NEW YORK — During years of going to ground zero every Sept. 11, Tom Acquaviva has seen crowds diminish at the ceremonies commemorating the terror attacks. But his determination to participate hasn’t.
“As long as I’m breathing, I’ll be here,” Acquaviva, 81, said Friday as he arrived to pay tribute to his late son, Paul.
More than 1,000 victims’ relatives, survivors and recovery workers marked the 14th anniversary at ground zero with grief, gratitude and appeals to keep the toll front of mind as years pass. “It’s a hard day. But it’s an important day. I’ll come every year that I can,” recovery worker Robert Matticola said.
But if the private ceremony is smaller than in its early years, the date also has become an occasion for the public to revisit ground zero, where the memorial plaza now opens to everyone on the anniversary.
Around the country, the date was marked with what has become a tradition of lowered flags, wreath-laying, bell-tolling and, in New York, reading the names of the nearly 3,000 people killed in the terror strikes at the World Trade Center, the Pentagon and a field near Shanksville, Pennsylvania. One woman at ground zero collapsed during the ceremony, apparently overcome by grief; bystanders helped her to her feet.
Family members praised first responders, thanked the armed forces and prayed for unity and security. They also sent personal messages to their lost loved ones.
“You are the reason that I wear this uniform and stand here today,” Air Force Technical Sgt. Sparkle Thompson said of her uncle, Louie Anthony Williams.
In Washington, President Barack Obama and first lady Michelle Obama stepped out of the White House for a moment of silence at 8:46 a.m., when the first of four hijacked planes hit on Sept. 11, 2001, striking the World Trade Center’s north tower. Later Friday, the president told troops at Fort Meade in Maryland that he hoped Sept. 11 would inspire thoughts of what binds the country together, while Vice President Joe Biden praised New Yorkers’ resilience in remarks to bikers and police officers taking part in a 9/11 memorial motorcycle ride.
The Flight 93 National Memorial near Shanksville marked the completion of its $26 million visitor center, which opened to the public Thursday. At the Pentagon, Defense Secretary Ash Carter and other officials joined in remembrances for victims’ relatives and Pentagon employees. Other observances were held around the country.
Some Americans honored the anniversary in their own ways.
“I don’t go to the memorial. I don’t watch it on TV. But I make sure, every year, I observe a moment of silence at 8:46,” electrician Jeff Doran said as he stood across the street from the trade center, where the signature, 1,776-foot One World Trade Center tower has opened since last Sept. 11.
The memorial plaza opened in 2011 but was closed to the public on the anniversary until last year, when an estimated 20,000 people flocked there to pay respects in the evening. Moved by the influx, organizers decided to open it more quickly after the ceremony this year.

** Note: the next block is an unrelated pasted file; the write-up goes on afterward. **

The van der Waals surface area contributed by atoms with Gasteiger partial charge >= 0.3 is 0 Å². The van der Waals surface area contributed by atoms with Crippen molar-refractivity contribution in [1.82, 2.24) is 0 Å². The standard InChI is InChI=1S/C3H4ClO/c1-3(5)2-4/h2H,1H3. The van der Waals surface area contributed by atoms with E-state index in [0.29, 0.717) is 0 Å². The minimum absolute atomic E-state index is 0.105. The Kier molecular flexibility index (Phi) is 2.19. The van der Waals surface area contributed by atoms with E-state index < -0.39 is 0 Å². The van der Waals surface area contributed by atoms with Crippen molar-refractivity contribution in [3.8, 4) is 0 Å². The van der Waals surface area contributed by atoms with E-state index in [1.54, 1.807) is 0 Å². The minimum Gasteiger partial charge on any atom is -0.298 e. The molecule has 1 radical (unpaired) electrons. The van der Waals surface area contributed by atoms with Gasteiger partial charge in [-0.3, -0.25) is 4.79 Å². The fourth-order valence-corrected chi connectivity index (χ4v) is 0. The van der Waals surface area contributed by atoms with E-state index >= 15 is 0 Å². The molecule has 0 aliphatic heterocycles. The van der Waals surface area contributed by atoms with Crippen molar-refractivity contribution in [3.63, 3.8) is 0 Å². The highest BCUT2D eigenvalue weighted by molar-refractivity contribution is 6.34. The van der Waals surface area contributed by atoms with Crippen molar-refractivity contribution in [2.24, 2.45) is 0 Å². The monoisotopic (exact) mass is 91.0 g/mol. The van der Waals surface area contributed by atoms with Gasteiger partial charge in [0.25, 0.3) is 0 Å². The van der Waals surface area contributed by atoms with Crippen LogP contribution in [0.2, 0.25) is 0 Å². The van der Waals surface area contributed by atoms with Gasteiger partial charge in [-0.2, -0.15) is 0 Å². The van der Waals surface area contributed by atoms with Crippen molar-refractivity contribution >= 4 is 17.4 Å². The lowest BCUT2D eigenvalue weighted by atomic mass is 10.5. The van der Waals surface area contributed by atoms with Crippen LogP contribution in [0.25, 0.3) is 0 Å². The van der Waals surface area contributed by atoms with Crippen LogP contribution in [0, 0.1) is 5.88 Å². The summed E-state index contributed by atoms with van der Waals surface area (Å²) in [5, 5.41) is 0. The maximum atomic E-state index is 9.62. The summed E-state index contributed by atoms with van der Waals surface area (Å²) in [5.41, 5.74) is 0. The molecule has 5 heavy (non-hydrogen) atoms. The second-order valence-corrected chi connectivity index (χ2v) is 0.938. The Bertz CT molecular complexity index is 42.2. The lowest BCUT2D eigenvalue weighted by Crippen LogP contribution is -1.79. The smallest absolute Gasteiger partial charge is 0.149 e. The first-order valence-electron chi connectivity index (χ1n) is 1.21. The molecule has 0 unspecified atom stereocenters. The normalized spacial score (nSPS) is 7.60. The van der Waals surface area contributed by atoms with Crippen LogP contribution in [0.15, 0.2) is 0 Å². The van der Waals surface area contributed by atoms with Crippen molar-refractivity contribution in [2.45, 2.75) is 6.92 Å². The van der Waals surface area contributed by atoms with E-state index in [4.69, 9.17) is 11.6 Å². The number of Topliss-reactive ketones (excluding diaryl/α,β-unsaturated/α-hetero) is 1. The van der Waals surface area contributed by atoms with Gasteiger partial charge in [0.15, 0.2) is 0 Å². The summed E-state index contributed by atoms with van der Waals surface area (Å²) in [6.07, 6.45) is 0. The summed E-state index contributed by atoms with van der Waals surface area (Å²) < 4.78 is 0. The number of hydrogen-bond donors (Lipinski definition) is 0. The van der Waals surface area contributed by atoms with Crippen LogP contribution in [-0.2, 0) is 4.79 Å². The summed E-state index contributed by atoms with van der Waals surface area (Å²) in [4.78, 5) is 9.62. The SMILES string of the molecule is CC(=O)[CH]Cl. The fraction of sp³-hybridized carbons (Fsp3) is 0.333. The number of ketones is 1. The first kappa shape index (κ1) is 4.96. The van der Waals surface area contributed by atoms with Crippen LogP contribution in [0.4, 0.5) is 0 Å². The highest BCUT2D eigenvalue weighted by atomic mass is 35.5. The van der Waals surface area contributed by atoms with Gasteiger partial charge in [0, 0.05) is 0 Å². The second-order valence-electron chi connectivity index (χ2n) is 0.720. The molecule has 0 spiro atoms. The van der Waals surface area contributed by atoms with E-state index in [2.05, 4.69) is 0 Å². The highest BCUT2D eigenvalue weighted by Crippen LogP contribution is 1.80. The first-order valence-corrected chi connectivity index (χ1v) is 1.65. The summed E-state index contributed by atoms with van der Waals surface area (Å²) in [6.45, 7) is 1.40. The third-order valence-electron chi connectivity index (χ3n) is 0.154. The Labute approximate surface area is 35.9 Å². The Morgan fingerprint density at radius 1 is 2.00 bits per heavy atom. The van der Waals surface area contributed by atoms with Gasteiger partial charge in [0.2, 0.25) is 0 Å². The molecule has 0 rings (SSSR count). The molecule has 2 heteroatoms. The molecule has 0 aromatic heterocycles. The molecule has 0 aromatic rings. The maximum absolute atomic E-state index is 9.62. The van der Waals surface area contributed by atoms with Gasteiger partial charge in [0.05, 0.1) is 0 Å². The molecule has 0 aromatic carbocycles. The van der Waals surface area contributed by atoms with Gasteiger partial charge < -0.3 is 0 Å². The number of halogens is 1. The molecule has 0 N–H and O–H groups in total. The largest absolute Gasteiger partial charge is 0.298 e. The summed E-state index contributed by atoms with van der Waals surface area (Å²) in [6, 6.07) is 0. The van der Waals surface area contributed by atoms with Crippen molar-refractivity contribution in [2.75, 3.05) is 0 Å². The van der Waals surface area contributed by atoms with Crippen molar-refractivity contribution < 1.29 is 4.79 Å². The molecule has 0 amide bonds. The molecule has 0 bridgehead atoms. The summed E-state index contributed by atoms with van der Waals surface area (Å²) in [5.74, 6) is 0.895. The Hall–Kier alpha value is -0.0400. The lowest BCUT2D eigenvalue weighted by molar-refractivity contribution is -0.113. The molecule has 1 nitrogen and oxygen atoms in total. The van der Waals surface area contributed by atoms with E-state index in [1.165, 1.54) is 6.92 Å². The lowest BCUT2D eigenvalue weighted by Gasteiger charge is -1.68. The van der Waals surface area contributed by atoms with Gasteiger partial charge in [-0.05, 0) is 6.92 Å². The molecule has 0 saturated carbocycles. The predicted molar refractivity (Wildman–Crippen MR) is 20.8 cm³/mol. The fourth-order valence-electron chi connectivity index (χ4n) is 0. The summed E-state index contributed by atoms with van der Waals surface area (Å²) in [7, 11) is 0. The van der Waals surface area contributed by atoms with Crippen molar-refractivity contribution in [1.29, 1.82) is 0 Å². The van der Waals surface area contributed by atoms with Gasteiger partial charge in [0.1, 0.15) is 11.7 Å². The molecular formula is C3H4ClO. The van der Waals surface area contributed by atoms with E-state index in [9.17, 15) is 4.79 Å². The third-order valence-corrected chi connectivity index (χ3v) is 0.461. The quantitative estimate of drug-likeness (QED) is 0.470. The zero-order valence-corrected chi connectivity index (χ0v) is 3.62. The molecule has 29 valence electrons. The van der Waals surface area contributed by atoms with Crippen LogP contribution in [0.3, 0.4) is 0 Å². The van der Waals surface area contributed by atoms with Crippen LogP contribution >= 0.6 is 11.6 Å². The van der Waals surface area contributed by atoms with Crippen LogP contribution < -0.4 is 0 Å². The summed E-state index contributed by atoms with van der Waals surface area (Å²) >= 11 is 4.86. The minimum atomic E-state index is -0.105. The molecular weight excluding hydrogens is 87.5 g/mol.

Some victims’ relatives welcome the openness after years when the site was largely off-limits for construction. “It’s a little more comfortable for people to be here,” said Alexandria Perez, who lost her aunt, Ana Centeno.
But to Erick Jimenez, a brother of 9/11 victim Eliezer Jimenez Jr., “every year, it’s a little less personal,” though he still appreciates being with others who lost loved ones.
This year’s anniversary comes as Congress is weighing whether to start providing financing for the memorial plaza and whether to extend programs that promised billions of dollars in compensation and medical care to Sept. 11 responders and survivors. They’re set to expire next year.
“People are still dying because of what happened,” both on battlefields and from illnesses that some responders have developed after exposure to toxic dust, Army Sgt. Edwin Morales said as he arrived at ground zero in remembrance of a cousin, firefighter Ruben “Dave” Correa.
Jyothi Shah read names of victims in memory of her husband, Jayesh Shantitlal Shah, then paused with a message for the public.
“My kids and I would like to humbly thank everyone who has helped us, through the last 14 years, to be able to gently go through the sorrows, the suffering, the pain,” she said. “Thank you all very much — the city, the nation, the friends, the family.”
Associated Press writers Karen Matthews and Josh Lederman in New York and Kevin Freking in Ford Meade, Maryland, contributed to this report.
Reach Jennifer Peltz on Twitter @ jennpeltz and Jonathan Lemire on Twitter @ JonLemire.
This story has been corrected to show that the given name of the elder Acquaviva is Tom, not Paul.